Time can be a funny old thing. We all claim to not have enough of it, try to cram things into it and all too often make futile attempts to manage it.
In ancient Rome they did things differently and they made time for wild and mystical festivals – exactly five times a month – dedicated to the God Bacchus AKA the Greek God Dionysus.
These festivals were soon outlawed because they offered too much power to women and the underclasses of society, worrying the Roman leadership about being overthrown.
But since those times, the term Bacchanalian has been extended to refer to any drunken revelry so the newest oddly-named restaurant in the city centre seemed to be promising a memorable night out.
But I say night out, it was actually late afternoon when we arrived at the former site of Simple in the City and time was already against us.
16.45: We sat down in the outdoor area and were told that dinner wasn’t yet being served.
16.50: We decide to wait it out by ordering a platter to share (£4.95) as a starter and then wait for the main courses when the a la carte menu was available. We were in no hurry.
17.00 A large plate of assorted bread – pitta, tomato, olive, focaccia, breadsticks – arrived with humus, guacamole, tzatziki and olive tapenade was served up.
The portions were generous and we were happily enjoying this selection, admiring the view in a leisurely way.
Being pedestrianised, Chapel Walks is probably Manchester’s main “cafe society” street, a place to dwell and pass some time while always being conscious of time’s constraints thanks to the town hall clock looming into view.
Sandwiched between the French sounding Le Figaro (which isn’t French) and Grinch (which isn’t a bitter, green-coated, cave-dwelling creature), a restaurant which sounds Italian or Greek turns out not to be either thing.
17.30. The waitress brings us the evening menu. The a la carte menu is available from 6pm and revealed dishes from across Europe. There was moussaka but also linguine, salads but also black pudding mash. These main courses are all billed as “wholesome meals” – a description which seems more suited to Jamie Oliver dishing up in the nursery than to the orgy of revellery the moniker might suggest.
The waitress ( who managed to achieve that friendly, relaxed and knowledgeable mixture that seems to be sadly so rare in the Manchester Mcjob waiting staff) informed us that the “mash of the day” was with shallots and leeks while the “stuffing of the day” was chutney and mushroom.
A place that does a daily mashed potato recipe! I think that must be a new definition of comfort food especially if they really can come up with 365 different forms of crushed spud. Sounds like a food blog just waiting to be written to me.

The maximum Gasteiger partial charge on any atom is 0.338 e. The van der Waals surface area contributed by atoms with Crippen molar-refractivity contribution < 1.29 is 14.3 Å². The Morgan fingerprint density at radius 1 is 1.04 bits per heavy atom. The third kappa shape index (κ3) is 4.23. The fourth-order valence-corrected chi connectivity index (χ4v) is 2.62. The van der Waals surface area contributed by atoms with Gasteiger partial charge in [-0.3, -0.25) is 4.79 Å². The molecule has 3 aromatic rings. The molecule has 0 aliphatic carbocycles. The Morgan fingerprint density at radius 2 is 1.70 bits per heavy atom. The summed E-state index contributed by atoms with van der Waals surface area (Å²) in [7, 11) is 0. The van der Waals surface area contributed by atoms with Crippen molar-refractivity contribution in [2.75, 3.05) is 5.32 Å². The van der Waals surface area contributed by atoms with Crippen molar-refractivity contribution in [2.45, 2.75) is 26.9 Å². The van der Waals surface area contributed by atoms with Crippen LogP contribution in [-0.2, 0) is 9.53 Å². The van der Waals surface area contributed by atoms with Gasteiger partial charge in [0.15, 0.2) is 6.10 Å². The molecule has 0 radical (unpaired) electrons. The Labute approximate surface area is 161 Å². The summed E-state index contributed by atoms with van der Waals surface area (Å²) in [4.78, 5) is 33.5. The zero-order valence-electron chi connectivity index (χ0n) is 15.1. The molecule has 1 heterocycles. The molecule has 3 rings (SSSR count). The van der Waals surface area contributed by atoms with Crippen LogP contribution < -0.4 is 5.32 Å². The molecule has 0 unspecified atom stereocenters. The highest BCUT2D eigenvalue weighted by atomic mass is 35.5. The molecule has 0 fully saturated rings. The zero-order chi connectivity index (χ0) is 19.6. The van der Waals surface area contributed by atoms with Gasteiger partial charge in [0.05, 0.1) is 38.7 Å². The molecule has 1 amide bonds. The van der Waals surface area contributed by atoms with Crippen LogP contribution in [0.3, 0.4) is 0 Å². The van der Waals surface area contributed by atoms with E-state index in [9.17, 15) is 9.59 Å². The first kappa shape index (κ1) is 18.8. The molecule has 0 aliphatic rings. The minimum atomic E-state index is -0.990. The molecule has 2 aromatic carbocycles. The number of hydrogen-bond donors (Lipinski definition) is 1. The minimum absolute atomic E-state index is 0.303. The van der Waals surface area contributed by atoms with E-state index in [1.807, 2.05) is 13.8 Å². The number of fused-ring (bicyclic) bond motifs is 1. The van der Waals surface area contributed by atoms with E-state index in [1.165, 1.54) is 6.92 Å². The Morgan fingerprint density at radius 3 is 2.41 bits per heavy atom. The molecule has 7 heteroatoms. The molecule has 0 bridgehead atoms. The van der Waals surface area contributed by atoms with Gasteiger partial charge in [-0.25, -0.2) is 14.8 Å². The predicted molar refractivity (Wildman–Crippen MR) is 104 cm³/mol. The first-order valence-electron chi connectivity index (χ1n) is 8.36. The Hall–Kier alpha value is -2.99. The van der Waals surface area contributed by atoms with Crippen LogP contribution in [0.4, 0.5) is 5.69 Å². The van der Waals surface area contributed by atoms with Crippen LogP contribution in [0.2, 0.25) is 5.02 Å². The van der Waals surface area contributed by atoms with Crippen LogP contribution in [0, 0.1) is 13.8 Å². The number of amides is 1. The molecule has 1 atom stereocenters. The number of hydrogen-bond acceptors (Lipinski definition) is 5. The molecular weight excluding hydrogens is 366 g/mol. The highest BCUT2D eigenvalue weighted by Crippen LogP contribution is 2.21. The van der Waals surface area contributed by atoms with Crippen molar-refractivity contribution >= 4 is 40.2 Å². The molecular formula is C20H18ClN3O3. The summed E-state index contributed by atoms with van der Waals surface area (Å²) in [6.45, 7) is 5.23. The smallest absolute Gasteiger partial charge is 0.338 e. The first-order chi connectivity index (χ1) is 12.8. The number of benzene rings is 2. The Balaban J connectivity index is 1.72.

17.45. We order our main courses. I don’t need any extra invitation – it’s the mash of the day and the pan-fired chicken(£11.95) with the stuffing of the day for me, while Himself orders up a medium fillet steak which is offered with sweet potato dauphinoise (£18.95).
We also ordered two vegetable dishes which further point out the eclectic mix on offer – creamed greens and Mediterranean vegetables.
18.00. The town hall clock was chiming. My chicken was succulent and well-cooked and, while I did have some doubts about the potential of a chutney stuffing, I was pleasantly surprised – enough sweetness to be complimentary but not an overpowering flavour at all.
Himself was very pleased with the way his steak had been cooked (something he seemed to feel needed to be mentioned with every mouthful) and found the sweet potato a refreshing accompaniment.
18.30. Things were going swimmingly. The chilled bottle of Pinot Grigio was long finished but the night was young. It was time to order deserts and then………… what was that I could spy out of the corner of my eye? Sitting there throughout our calorie indulgent meal, keeping quiet on the opposite side of the street but suddenly the centre of everyone’s attention – a gym. And not just a gym building, but one with scores of tracksuited runners with stop watches tearing out into the streets on some sort of challenge.
Now if there’s one thing that’s guaranteed to put me off pudding its an athletic reminder that the gym membership is paid on standing order with “standing” being the operative word too often.
I passed on puds but Himself, being of stronger constitution decided to re-visit the Greek feeling with Baklava.I made the right choice as this was the only disappointing dish of the day – burnt on top, dry and extremely uninteresting, the accompanying ice-cream the only saving grace.
19.00. We paid our bill (£75.45 including drinks). The town hall clock was chiming, some determined runners are still timing some achievement with stop watches but our time has run out.
STYLE: City center swish.
COOKING: Good pub food.
PLUS: Location and good service.
MINUS: A name which leads you to expect something different. Mystical, drunken revellery is not on the menu.
VALUE: Top price for pub-style food.
Bacchanalia is at Tudor House 15-17 Chapel Walks, Manchester. M2 1HN 0161 819 1997.